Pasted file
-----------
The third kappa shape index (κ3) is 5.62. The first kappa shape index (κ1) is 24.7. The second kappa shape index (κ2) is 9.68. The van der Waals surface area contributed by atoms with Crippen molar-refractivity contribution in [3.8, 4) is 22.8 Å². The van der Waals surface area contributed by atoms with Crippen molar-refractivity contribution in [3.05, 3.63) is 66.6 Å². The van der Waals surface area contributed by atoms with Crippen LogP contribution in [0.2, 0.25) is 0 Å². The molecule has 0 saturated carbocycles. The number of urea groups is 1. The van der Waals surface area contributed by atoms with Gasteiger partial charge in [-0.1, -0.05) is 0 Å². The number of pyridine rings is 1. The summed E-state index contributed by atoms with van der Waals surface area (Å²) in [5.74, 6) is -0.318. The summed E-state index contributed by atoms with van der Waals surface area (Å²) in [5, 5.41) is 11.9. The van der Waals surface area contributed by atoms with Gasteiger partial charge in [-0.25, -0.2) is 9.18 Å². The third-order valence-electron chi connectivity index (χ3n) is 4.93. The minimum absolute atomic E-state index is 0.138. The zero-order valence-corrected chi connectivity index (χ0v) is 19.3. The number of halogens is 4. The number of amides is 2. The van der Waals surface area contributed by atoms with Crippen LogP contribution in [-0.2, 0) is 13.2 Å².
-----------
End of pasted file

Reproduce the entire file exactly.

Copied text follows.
The third kappa shape index (κ3) is 5.62. The first kappa shape index (κ1) is 24.7. The second kappa shape index (κ2) is 9.68. The van der Waals surface area contributed by atoms with Crippen molar-refractivity contribution in [3.8, 4) is 22.8 Å². The van der Waals surface area contributed by atoms with Crippen molar-refractivity contribution in [3.05, 3.63) is 66.6 Å². The van der Waals surface area contributed by atoms with Crippen LogP contribution in [0.2, 0.25) is 0 Å². The molecule has 0 saturated carbocycles. The number of urea groups is 1. The van der Waals surface area contributed by atoms with Gasteiger partial charge in [-0.1, -0.05) is 0 Å². The number of pyridine rings is 1. The summed E-state index contributed by atoms with van der Waals surface area (Å²) in [5.74, 6) is -0.318. The summed E-state index contributed by atoms with van der Waals surface area (Å²) in [5, 5.41) is 11.9. The van der Waals surface area contributed by atoms with Gasteiger partial charge in [-0.25, -0.2) is 9.18 Å². The third-order valence-electron chi connectivity index (χ3n) is 4.93. The minimum absolute atomic E-state index is 0.138. The zero-order valence-corrected chi connectivity index (χ0v) is 19.3. The number of halogens is 4. The number of amides is 2. The van der Waals surface area contributed by atoms with Crippen LogP contribution in [-0.2, 0) is 13.2 Å².